Remix + Praxis: A Rapademic Approach to Critical and Culturally Relevant Education
McGuire, Michael Douglas
Mount Saint Vincent University
A decade ago, the province of Nova Scotia identified what it designated as achievement gaps—a significant disparity in scholastic performance for Black and Indigenous students relative to those of European descent as a result of longstanding Euro-centrism in educational spaces. This led to a number of calls for culturally relevant pedagogical approaches to be adopted as a means of combatting the negative trend. In the intervening years, however, educators have struggled to find ways to make this a reality. This dissertation makes use of a combined autoethnographic and songwriting-based method to detail the author’s efforts to bring his educational practices in line with culturally relevant and responsive pedagogies. Through a critical hip hop lens, a praxis-based method for curriculum development takes shape, presenting a pathway toward liberatory educational experiences that can be adapted to virtually any cultural context to the benefit of both teachers and students. Borrowing from the hip hop practice of remixing, the author outlines a method that gives educators an opportunity to continually reimagine and realign their curricula in a way that encourages student-centered critical education and adaptable curricular planning. While this dissertation outlines the author’s journey in coming to develop a hip hop-based pedagogy, it presents a praxis-based method that can be achieved through any number of approaches. While this is not presented as the definitive model for culturally relevant and responsive education, it offers an autoethnographic look at one way of attaining those goals.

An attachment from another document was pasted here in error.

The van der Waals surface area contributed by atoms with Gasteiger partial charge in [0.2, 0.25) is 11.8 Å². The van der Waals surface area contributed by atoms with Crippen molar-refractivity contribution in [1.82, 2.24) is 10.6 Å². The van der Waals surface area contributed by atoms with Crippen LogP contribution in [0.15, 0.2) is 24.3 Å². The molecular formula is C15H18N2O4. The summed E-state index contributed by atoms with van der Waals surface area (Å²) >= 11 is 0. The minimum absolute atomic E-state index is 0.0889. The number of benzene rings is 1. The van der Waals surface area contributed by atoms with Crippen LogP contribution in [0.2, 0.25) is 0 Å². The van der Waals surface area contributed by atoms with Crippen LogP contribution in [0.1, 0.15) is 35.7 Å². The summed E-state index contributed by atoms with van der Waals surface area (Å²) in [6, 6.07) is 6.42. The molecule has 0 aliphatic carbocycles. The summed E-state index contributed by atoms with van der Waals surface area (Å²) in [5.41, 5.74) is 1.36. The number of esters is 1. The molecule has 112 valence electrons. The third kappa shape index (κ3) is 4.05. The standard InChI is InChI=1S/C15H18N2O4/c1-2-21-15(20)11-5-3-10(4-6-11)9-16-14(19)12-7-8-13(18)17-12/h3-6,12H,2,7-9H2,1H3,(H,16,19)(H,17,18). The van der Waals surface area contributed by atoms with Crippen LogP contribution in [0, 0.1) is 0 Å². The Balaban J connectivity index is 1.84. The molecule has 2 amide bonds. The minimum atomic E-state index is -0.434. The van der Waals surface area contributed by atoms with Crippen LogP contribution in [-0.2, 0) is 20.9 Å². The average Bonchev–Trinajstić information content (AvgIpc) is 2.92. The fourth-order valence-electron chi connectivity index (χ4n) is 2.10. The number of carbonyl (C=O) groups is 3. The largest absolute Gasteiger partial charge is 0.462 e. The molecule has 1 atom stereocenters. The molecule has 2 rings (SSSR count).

Hip hop, rap music, Nova Scotia, education